The model of the Kennedy character is only thinly disguised. While he does not have brothers, The Senator is otherwise easy to recognize: Described as separated from his wife of thirty years, he is a man with a “diminutive first name” and “an old-style liberal Democrat out of the 1960s, a Great Society man with a stubborn and zealous dedication to social reform” who “had been among the three leading candidates for the Democratic presidential nomination in 1988.”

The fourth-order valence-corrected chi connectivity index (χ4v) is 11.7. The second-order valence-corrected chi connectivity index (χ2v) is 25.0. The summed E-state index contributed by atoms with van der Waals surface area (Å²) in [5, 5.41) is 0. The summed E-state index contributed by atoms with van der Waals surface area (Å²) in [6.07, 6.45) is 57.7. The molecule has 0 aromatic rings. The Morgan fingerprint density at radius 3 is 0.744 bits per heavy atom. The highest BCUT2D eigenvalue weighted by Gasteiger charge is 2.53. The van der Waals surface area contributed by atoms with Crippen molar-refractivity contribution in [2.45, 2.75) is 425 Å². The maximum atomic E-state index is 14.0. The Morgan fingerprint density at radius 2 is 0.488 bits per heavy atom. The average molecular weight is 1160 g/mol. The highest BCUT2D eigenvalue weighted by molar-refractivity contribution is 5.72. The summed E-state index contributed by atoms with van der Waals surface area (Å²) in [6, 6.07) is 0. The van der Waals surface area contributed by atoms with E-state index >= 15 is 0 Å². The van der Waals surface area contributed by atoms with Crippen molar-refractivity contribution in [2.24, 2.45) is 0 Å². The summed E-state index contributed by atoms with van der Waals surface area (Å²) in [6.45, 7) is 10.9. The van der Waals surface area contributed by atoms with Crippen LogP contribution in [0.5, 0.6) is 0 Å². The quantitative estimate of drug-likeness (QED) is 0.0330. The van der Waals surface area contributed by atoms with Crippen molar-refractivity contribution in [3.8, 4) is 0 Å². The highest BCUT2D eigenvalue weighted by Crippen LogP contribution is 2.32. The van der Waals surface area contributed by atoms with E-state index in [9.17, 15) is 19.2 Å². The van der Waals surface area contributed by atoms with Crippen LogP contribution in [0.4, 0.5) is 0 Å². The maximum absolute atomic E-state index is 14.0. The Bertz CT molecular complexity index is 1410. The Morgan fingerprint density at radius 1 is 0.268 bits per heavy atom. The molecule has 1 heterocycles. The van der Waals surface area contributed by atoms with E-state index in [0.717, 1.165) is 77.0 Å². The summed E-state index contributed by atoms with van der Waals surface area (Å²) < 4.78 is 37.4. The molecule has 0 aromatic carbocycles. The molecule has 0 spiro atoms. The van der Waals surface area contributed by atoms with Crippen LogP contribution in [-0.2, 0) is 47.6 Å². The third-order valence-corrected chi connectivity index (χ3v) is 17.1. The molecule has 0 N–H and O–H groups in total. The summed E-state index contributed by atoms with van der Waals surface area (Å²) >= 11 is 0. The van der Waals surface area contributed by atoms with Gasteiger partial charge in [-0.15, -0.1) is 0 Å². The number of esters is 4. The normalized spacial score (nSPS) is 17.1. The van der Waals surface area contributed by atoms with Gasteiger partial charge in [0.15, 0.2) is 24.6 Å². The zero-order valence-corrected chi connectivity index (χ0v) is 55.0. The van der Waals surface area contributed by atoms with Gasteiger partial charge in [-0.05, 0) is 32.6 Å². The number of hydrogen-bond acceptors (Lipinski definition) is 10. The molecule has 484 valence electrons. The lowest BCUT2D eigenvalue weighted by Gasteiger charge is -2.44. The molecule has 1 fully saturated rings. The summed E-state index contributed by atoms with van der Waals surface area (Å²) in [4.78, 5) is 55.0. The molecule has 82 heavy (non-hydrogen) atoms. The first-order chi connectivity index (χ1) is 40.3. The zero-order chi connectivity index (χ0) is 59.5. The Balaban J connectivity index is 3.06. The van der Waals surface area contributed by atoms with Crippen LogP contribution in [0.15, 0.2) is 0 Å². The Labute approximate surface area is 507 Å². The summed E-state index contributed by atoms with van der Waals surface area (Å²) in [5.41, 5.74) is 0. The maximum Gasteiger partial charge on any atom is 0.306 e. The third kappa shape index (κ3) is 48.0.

The center of the novel, however, is less the powerful senator and contemporary political history than Kelly Kelleher, a naïve young woman who is the innocent but willing victim of The Senator’s political and sexual power. Ironically, Kelly wrote her senior honors thesis at Brown on The Senator, and her collegiate idealism still thrives: She not only writes articles now on such issues as capital punishment for the liberal Citizens’ Inquiry but she also teaches two nights a week in a literacy program in inner-city Boston. Kelly is a young woman with a history of acne but not much else; she will not talk about her one lover (“G--”), and she has regularly starved herself as self-punishment for her imagined failures. The child of a rich suburban New York City family, she ends up at the bottom of a creek with a fractured skull and broken kneecap, trapped in a slowly sinking car and abandoned by the man to whom she has been so powerfully drawn. The real tragedy in Black Water is hers. She is another in a long string of familiar Oates characters: single women who lack confidence in themselves and security in their sexuality and who are thus easy prey for more powerful males. Kelly even thinks that “the black water was her fault.” Oates implies that one source of Kelly’s problem is the Kelleher family in Westchester, which gave her all the material things she needed, but few of the emotional. A clue in the novel is the refrain, “You know you’re somebody’s little girl don’t you?” The implication is that the adult woman has never been able to grow satisfactorily beyond that unhealthy childhood line.